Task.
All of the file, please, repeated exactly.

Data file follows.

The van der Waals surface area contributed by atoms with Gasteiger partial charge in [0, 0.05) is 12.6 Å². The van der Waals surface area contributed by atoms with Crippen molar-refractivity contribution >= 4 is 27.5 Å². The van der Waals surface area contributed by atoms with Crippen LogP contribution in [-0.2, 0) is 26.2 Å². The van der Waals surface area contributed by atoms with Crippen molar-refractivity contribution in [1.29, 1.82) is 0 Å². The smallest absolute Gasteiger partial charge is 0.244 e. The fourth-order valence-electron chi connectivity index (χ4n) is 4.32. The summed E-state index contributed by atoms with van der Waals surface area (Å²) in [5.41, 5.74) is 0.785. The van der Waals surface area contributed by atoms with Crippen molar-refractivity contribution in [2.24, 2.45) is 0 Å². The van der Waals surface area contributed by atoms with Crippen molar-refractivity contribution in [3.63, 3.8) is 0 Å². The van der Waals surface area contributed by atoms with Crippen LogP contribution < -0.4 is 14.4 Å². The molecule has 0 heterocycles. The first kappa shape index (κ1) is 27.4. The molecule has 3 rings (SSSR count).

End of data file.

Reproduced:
The van der Waals surface area contributed by atoms with Gasteiger partial charge in [0, 0.05) is 12.6 Å². The van der Waals surface area contributed by atoms with Crippen molar-refractivity contribution >= 4 is 27.5 Å². The van der Waals surface area contributed by atoms with Crippen LogP contribution in [-0.2, 0) is 26.2 Å². The van der Waals surface area contributed by atoms with Crippen molar-refractivity contribution in [1.29, 1.82) is 0 Å². The smallest absolute Gasteiger partial charge is 0.244 e. The fourth-order valence-electron chi connectivity index (χ4n) is 4.32. The summed E-state index contributed by atoms with van der Waals surface area (Å²) in [5.41, 5.74) is 0.785. The van der Waals surface area contributed by atoms with Crippen molar-refractivity contribution in [2.24, 2.45) is 0 Å². The van der Waals surface area contributed by atoms with Crippen molar-refractivity contribution in [3.63, 3.8) is 0 Å². The van der Waals surface area contributed by atoms with Crippen LogP contribution < -0.4 is 14.4 Å². The molecule has 0 heterocycles. The first kappa shape index (κ1) is 27.4. The molecule has 3 rings (SSSR count).